- to beat; thrash.
- to beat; strike; thrash (usually followed by out or into).
Origin of lam1
- a hasty escape; flight.
- to run away quickly; escape; flee: I'm going to lam out of here as soon as I've finished.
- on the lam, escaping, fleeing, or hiding, especially from the police: He's been on the lam ever since he escaped from jail.
- take it on the lam, to flee or escape in great haste: The swindler took it on the lam and was never seen again.
Origin of lam2
- the 23rd letter of the Arabic alphabet.
Origin of lām
- Wi·fre·do [wi-frey-doh] /wɪˈfreɪ doʊ/or Wil·fre·do [wil-frey-doh] /wɪlˈfreɪ doʊ/, 1902–82, Cuban painter in Europe.
Examples from the Web for lam
The first pioneer to reach the riparian tributary where Kansas City now shimmers was, in fact, on the lam himself.Those Kansas City Blues: A Family History
October 24, 2014
And while Alliegro was on the lam in Central America, Rivera reportedly visited her several times.Former Congressman May Be Future Convict
August 20, 2014
Tyrion, now on the lam for patricide by crossbow, is destined for an unknown foreign port like a diminutive Edward Snowden.Valar Morghulis: Game of Thrones’ Women Are Going to Rule the World
June 17, 2014
“[It] was an unexpected but totally interesting project,” Lam told WWD.Gisele Bündchen Tops Highest-Paid Supermodels List; Kate Middleton Wears $72 Dress in Official Family Portrait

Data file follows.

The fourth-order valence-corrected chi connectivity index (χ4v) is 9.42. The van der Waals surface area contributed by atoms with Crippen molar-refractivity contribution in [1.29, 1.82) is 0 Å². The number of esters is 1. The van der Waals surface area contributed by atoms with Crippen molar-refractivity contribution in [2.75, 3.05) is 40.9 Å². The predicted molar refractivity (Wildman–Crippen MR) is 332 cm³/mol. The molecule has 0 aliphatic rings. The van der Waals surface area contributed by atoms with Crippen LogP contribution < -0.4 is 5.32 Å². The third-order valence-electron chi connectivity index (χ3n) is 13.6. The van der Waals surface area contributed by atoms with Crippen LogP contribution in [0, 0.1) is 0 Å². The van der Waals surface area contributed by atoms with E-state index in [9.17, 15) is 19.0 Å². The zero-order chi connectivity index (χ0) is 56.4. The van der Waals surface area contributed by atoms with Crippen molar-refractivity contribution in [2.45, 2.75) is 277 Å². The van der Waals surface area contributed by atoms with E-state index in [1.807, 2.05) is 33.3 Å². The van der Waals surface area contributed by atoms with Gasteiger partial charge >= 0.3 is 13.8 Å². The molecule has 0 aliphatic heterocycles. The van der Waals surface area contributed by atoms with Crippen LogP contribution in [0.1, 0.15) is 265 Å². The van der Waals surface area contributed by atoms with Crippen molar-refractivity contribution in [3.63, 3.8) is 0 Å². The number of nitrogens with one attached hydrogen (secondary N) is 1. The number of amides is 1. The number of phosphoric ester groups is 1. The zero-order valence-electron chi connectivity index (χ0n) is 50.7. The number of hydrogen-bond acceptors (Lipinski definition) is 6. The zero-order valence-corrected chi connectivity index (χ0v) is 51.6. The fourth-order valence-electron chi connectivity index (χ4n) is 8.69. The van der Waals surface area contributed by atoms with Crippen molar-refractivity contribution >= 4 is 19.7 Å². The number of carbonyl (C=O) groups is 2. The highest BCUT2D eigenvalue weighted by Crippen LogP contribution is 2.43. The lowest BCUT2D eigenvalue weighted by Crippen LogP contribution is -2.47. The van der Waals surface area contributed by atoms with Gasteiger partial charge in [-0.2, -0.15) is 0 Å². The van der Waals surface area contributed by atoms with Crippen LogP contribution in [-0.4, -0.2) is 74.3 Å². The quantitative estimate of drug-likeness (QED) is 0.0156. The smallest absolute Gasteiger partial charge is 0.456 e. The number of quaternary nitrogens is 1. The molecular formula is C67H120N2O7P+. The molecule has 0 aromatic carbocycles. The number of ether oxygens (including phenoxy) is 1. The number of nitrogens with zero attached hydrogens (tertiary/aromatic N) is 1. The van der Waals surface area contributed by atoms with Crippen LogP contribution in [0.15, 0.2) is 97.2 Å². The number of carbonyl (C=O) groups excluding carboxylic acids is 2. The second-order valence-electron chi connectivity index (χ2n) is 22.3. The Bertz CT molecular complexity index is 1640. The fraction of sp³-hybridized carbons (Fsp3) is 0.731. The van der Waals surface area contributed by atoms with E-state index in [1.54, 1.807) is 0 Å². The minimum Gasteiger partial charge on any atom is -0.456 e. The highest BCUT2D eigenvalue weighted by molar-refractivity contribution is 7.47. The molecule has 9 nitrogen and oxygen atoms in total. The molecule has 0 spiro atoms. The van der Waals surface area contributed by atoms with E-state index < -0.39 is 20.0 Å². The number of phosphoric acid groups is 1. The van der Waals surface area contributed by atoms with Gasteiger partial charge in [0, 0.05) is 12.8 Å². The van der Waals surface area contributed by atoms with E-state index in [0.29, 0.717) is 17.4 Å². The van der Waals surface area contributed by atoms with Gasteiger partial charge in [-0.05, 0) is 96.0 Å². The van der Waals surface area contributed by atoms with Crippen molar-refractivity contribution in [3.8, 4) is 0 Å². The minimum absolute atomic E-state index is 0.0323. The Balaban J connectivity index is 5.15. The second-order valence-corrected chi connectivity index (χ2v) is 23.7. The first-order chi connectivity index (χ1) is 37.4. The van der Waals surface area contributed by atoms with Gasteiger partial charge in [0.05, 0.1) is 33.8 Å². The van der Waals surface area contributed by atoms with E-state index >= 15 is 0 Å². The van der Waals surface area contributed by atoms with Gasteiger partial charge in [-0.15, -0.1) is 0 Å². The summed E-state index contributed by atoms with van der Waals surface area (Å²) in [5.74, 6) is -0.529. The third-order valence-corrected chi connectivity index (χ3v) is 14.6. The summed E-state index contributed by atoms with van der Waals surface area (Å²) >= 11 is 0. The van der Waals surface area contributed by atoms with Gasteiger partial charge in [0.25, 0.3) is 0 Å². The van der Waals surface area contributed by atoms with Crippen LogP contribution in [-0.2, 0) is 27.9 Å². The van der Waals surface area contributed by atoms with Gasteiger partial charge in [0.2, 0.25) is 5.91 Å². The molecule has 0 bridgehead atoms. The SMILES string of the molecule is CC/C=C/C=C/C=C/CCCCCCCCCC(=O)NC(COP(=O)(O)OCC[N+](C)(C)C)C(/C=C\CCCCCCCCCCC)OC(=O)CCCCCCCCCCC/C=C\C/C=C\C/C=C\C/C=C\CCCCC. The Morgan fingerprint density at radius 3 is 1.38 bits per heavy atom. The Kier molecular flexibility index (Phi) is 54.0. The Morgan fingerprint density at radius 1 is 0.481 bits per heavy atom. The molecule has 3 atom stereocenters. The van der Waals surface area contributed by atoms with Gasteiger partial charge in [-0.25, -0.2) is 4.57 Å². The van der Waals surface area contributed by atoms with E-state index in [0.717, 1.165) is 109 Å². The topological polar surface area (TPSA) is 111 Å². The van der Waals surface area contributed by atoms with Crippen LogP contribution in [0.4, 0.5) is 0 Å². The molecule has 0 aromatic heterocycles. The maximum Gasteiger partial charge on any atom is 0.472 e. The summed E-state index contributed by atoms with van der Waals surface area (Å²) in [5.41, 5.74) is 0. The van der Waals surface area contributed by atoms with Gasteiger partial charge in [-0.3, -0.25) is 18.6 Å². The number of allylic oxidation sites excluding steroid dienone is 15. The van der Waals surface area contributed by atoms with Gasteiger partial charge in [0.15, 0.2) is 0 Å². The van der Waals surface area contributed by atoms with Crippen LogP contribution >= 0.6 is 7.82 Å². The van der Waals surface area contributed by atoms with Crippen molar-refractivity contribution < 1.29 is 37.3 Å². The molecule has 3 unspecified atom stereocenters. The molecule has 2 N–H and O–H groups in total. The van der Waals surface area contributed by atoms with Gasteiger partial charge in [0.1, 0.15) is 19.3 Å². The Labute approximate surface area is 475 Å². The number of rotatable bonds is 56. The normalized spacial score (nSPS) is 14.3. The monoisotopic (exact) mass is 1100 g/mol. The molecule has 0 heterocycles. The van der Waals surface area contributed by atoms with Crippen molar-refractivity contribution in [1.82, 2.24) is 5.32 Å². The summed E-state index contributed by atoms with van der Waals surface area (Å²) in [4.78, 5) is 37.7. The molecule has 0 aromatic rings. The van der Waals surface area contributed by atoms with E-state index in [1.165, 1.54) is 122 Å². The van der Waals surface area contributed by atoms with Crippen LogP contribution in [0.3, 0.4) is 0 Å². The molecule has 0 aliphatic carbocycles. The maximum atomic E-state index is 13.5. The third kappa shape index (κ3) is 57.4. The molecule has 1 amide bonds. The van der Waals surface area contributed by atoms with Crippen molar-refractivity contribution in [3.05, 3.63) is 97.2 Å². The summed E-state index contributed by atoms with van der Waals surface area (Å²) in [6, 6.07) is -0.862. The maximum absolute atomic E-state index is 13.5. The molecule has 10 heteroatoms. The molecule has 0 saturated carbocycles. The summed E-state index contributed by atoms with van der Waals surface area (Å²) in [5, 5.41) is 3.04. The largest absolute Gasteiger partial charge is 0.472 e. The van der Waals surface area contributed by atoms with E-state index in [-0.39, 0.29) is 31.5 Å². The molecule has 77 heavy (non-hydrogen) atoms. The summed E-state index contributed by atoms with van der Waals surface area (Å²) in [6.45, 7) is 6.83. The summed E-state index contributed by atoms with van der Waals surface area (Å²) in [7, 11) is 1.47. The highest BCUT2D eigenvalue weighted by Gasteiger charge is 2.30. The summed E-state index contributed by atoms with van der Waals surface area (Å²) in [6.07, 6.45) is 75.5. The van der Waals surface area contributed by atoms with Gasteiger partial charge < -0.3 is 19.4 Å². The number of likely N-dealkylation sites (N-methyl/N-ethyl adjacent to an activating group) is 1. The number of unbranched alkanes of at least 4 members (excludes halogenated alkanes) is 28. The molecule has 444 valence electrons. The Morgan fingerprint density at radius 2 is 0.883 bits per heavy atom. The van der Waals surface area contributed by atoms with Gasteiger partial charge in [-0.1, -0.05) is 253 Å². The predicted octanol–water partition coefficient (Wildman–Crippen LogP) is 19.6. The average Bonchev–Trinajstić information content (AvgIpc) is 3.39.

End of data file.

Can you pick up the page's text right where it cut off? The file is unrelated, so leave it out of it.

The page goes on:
The Fashion Beast Team
August 20, 2013
But for the globally notorious on the lam, it is shaping up to be an attractive getaway.Ecuador Needs U.S. Aid. Will They Risk It All with Snowden?
June 26, 2013
Mrs. McKee drew a long breath and entered the lam stew in a book.K
Mary Roberts Rinehart
I've got Jeems Henery to stop gamblin',” he whispered, “an' I didn't have to lam' him.In Happy Valley
A trader, coming into this camp, represented that lam Khn had let Sl.The Bbur-nma in English
Babur, Emperor of Hindustan
A genus formed for the reception of Isocardia semi-sulcata, Lam.
Those which depart furthest from this type are the Grypha, Lam.
- (tr) to thrash or beat
- (intr; usually foll by into or out) to make a sweeping stroke or blow
- a sudden flight or escape, esp to avoid arrest
- on the lam
- making an escape
- in hiding
- (intr) to escape or flee
Word Origin and History for lam
"flight," as in on the lam, 1897, from a U.S. slang verb meaning "to run off" (1886), of uncertain origin, perhaps somehow from the first element of lambaste, which was used in British student slang for "beat" since 1590s; if so, it would give the word the same etymological sense as the slang expression beat it.
Idioms and Phrases with lam
see on the lam.